Is the world doing better? Easterbrook spends a lot of time saying it is. He parades the environmental progress we've made since the seventies, the amazing advances in public health, the "moral" advances of fewer abortions and teen pregnancies. Then he explains why modern problems are really hardly problems at all. Poverty? Well, we'll always have poverty as long as we have immigration. You don't want to ban immigration, do you? And who can complain of sprawl? Should we simply ban prosperity? I'm being unfair by picking the two points I most disagreed with. Of course sprawl can be managed better with urban planning -- we shouldn't just ignore it as a byproduct of wealth. Easterbrook does have a point that the world is doing pretty well, certainly better than 50 years ago in many respects. So why are people unhappy?

The second part of the book discusses positive psychology, that is, the study of what makes people happy as opposed to what makes them dysfunctional. He makes the simple argument that it's better for you to be good and forgiving. (Or as in the words of the old rhyme, "a Sunday's child, bonnie and blythe".)As the book progresses, the supporting footnotes get rarer and rarer. I don't hold much to psychology but I can understand the sentiment. He quotes the 19th century essayist John Lubbock, "Happiness is a thing to be practised, like the violin" and I totally agree. I long ago decided that I would rather be made a fool than learn not to trust people, and I live by it. (This rule is of course practised with moderation. I still wouldn't pick up hitchikers near the maximum security prison.)

The book ends with Easterbrook talking about any random thing he ever wanted to write a book about. Does the solution to violence in the Middle East have anything to do with the thesis of the book? No, but hey, while he has a captive audience...! And despite the theme of "things are really great, don't worry", he ends with chapters on how to change the world for the better. This is of course the problem. Can you be happy and revolutionary? Do you need crusaders with their extra high seratonin levels to make the changes that will lead to betterment of society? How can you be happy without being complacent? That message Easterbrook doesn't really address.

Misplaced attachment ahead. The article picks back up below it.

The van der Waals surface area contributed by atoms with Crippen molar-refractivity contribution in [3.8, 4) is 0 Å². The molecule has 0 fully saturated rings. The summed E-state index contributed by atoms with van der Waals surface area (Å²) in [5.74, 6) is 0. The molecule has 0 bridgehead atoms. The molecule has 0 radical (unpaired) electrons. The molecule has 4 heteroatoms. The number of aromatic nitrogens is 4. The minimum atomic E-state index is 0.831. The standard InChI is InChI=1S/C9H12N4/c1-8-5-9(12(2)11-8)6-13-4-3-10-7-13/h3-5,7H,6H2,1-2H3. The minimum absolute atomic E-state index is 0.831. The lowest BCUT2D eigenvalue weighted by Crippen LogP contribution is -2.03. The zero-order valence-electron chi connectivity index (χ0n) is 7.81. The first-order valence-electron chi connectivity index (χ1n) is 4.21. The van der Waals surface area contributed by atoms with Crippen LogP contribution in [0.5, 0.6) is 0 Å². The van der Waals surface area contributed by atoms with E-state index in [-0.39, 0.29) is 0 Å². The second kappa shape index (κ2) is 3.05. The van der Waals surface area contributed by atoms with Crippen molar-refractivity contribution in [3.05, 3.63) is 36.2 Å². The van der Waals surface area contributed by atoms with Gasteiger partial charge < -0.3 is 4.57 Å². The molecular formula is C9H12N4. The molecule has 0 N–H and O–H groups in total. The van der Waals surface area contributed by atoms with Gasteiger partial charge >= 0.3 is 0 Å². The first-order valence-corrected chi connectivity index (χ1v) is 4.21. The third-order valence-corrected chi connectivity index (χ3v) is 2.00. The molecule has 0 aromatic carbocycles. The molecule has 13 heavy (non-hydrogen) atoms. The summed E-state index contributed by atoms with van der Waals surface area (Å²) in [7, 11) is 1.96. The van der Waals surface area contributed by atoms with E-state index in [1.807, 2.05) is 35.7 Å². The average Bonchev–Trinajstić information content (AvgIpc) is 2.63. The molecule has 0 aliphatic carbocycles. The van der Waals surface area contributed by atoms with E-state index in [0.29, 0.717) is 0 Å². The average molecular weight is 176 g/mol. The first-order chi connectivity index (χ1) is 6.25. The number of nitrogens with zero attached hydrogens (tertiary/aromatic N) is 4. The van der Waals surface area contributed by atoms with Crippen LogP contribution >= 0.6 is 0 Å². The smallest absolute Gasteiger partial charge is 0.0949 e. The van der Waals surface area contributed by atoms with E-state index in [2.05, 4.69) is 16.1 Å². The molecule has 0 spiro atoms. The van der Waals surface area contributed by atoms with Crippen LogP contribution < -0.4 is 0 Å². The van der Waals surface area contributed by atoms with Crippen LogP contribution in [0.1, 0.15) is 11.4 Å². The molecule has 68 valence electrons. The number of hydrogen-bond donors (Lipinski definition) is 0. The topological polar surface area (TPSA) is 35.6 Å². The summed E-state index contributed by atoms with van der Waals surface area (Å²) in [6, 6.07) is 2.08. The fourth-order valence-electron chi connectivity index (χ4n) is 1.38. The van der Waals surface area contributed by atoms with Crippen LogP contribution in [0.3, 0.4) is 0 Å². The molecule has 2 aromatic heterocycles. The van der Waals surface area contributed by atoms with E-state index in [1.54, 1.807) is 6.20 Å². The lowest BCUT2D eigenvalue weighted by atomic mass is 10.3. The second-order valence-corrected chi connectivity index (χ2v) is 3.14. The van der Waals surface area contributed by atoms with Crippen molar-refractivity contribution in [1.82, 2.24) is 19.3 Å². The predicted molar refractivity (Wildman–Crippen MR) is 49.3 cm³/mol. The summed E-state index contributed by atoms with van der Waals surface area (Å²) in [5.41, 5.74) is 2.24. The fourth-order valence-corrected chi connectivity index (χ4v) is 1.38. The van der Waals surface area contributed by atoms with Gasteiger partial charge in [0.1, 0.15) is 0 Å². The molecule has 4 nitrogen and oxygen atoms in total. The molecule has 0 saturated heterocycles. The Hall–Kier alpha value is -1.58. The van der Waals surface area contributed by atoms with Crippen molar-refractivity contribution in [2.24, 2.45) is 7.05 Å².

In all, I found this book interesting but not captivating. It was primarily interesting to hold a dialogue in my head with a reasonable conservative writer, one who takes the time to reference his points. Perhaps the talking heads on Fox would do the same if they had time, but at least I have a better understanding now of how someone can come to these positions.
  myfanwy | Oct 12, 2007 |
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» Lisää muita tekijöitä (1 mahdollinen)

Tekijän nimiRooliTekijän tyyppiKoskeeko teosta?Tila
Gregg Easterbrookensisijainen tekijäkaikki painoksetlaskettu
Galian, Carl D,Kannen suunnittelijamuu tekijäeräät painoksetvahvistettu
Lambert, J. K.Suunnittelijamuu tekijäeräät painoksetvahvistettu
Marosz, JonathanReadermuu tekijäeräät painoksetvahvistettu
Sinun täytyy kirjautua sisään voidaksesi muokata Yhteistä tietoa
Katso lisäohjeita Common Knowledge -sivuilta (englanniksi).
Kanoninen teoksen nimi
Tiedot englanninkielisestä Yhteisestä tiedosta. Muokkaa kotoistaaksesi se omalle kielellesi.
Alkuteoksen nimi